Professor advocates for literacy, leadership for girls and women through scholarship and mentorship

Professor advocates for literacy, leadership for girls and women through scholarship and mentorship
Tuesday, October 6, 2020

Janaka Bowman Lewis is passionate about using her voice to help girls and women find their own voices, in the classroom and in the greater community. Recently, she was selected by the Charlotte Business Journal (CBJ) for its 40 Under 40 Awards for 2020, which recognizes young professionals who are making major progress in their careers as well as a positive impact in their communities.

As director of the Women’s and Gender Studies Program and an associate professor of English, Lewis uses her research, scholarship and community engagement to build connections between the University and the Charlotte region.

“Mentorship is very personal for me. As an undergraduate at Duke University, I was supported by Black women administrators and professors, and now, as part of the Duke Women’s Forum, I have the opportunity to create programming here in Charlotte,” said Lewis, who furthered her education at Northwestern University, completing a master’s and Ph.D. in English. “I think about the legacy of my grandmother who became an educator; she went to college while raising two children and as my grandfather fought in Korea.”

Central to her efforts in the community, whether with the Charlotte Literary Festival, Center City Literary Festival, the Learning Enrichment and Achievement Program or Rise2Thrive Inc., Lewis seeks to demonstrate how the University can positively affect Charlotte.

“As an urban research university, UNC Charlotte has to lead important conversations in the classroom and the community,” said Lewis. “We must make our work accessible to the citizens of the Charlotte region, too.”

This year’s civil unrest across the country offers an example of how the University can lead with regard to issues of social justice, she noted.

“We, in Charlotte, are not removed from racial violence. When I teach and volunteer in the community, I talk about how social justice shapes where we live. We can ask, ‘Where did Black Lives Matter come from?’ But as the Black Lives Matter mural on Tryon attests, it is a fact that Black lives have always mattered, and when violence takes Black lives away, it affects us all,” said Lewis.

African American literature is an effective resource for facilitating difficult conversations with younger children. Lewis’ “Brown All Over” features a young boy's attempt to use all of the colors in his crayon box with the help of his family members and his realization that he is part of the color spectrum, too.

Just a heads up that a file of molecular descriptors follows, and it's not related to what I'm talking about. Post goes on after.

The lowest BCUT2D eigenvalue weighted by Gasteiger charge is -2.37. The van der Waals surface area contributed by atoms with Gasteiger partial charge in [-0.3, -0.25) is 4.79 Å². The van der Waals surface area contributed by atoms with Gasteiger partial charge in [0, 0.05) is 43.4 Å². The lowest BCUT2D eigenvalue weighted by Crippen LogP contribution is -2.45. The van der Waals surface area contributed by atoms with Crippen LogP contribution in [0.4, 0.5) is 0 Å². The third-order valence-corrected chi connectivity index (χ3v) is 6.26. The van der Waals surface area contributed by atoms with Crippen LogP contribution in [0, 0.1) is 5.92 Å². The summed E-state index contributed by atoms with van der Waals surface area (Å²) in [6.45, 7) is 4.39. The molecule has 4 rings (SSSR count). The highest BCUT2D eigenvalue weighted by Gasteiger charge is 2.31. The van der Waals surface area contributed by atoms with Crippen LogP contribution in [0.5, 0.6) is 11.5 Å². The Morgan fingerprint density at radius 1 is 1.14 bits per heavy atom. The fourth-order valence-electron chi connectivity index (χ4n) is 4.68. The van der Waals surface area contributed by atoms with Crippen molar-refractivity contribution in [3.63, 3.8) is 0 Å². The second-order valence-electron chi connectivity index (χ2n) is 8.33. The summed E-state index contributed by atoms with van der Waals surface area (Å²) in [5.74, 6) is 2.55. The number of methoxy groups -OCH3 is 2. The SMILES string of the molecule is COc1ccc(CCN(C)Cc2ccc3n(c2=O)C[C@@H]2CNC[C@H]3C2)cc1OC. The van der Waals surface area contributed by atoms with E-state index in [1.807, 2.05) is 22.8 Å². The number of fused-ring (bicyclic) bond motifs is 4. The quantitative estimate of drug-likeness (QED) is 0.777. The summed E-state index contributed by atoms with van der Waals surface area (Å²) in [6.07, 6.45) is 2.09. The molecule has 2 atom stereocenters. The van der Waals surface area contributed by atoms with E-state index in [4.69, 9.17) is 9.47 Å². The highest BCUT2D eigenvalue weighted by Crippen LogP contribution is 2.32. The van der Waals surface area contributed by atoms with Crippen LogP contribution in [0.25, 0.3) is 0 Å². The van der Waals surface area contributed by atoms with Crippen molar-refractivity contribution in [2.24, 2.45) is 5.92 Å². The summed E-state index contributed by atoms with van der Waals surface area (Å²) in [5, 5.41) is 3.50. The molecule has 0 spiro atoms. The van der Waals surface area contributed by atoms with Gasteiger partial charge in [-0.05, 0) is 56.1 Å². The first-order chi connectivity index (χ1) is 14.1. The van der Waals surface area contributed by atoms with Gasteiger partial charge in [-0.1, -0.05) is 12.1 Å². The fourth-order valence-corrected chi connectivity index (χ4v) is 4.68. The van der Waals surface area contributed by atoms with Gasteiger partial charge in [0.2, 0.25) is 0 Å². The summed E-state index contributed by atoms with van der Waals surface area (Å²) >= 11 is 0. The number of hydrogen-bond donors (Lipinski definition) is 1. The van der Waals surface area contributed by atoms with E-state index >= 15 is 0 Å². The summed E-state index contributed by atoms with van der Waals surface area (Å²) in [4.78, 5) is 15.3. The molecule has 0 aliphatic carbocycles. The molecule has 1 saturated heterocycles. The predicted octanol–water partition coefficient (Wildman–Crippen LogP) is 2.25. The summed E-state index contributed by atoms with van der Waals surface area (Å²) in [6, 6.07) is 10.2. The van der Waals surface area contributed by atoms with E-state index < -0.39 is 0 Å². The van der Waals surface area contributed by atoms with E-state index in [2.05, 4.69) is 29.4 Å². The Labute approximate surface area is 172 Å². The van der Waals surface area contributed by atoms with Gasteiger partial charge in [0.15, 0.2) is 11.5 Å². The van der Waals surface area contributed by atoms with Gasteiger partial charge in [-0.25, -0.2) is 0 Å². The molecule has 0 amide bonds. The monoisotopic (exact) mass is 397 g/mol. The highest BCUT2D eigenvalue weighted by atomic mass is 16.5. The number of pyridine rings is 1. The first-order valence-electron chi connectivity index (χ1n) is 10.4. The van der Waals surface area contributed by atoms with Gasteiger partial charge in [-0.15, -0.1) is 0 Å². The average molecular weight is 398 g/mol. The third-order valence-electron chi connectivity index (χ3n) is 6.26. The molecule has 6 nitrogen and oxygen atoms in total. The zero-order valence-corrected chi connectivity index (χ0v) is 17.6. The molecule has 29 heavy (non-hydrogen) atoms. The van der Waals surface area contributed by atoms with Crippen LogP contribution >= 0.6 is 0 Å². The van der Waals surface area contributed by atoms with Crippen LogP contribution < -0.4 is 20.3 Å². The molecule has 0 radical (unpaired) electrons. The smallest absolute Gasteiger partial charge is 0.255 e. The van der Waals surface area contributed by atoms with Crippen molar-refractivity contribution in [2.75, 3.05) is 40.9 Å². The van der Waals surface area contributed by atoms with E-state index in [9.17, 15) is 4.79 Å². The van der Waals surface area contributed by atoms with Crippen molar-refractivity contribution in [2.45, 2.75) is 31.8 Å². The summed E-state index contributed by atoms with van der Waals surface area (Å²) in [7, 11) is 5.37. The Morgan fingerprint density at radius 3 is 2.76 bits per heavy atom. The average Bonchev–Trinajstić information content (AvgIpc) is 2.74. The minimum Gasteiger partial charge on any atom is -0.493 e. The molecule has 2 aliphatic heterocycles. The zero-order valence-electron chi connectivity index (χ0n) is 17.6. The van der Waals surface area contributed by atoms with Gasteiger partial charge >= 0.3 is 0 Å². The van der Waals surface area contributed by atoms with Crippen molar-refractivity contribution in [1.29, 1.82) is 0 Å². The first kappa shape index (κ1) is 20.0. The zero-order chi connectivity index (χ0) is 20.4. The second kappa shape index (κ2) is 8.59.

“Through talking with children, we can explore how to celebrate being African American, which goes along with teaching and celebrating African American literature in the community,” Lewis stated.

The novel, “The Hate You Give,” is another work Lewis uses effectively. The story of a girl who struggles to find her voice following the murder of a friend helps her to teach where one’s voice originates. She uses the work to discuss the preschool to prison pipeline, a mechanism by which Black girls and boys who challenge the system are often removed from the classroom through suspension or expulsion. Her goal is to provide instruction on how to speak up effectively while staying on the path to high school graduation.

Literature can help young people explore a number of topics, including racial history, slavery, land ownership among African Americans and even the history of farming in communities.The subject of farming is one that Lewis worked with Charlotte-Mecklenburg Schools teachers to develop related curriculum as part of the Charlotte Teachers Institute, a collaboration among CMS, UNC Charlotte and Johnson C. Smith University.

“Often inner-city school children do not know where fresh fruits and vegetables come from, so the Rosa Parks Farmers Market, for example, is a way to help educate students about food and food insecurity along with an important figure in the fight for civil rights,” said Lewis.

As director of Women’s and Gender Studies in the College of Liberal Arts & Sciences, Lewis has advocated for undergraduates to be able to major in the discipline; approval for such an offering is pending with the UNC System.

“For a number of years, our program consistently has attracted 300 minors, and alumni who have gone on to careers in business, government and health care cite leadership lessons learned from our program, especially related to gender equity,” noted Lewis. “If approved, the major will have a focus on women’s health and leadership; it will be interdisciplinary in nature drawing upon courses from several colleges.”

African American cultural studies, with a focus on African American girls and women, is an area Lewis explores in the classroom and community. In summer 2019, she was one of 40 scholars nationally selected for a residency at the National Humanities Center in the Research Triangle Park. She is working on the project “Black Girlhood and the Power of Belonging.” She also authored “Freedom Narratives of African American Women: A Study of 19th Century Writings.”

Honored by her inclusion in CBJ’s 40 Under 40 Awards for this year, Lewis plans to continue to use her voice to advance opportunities for girls and women, at UNC Charlotte and beyond.

“The more we think and talk about our history, the more it becomes part of a real conversation rather than a topic in the abstract,” said Lewis.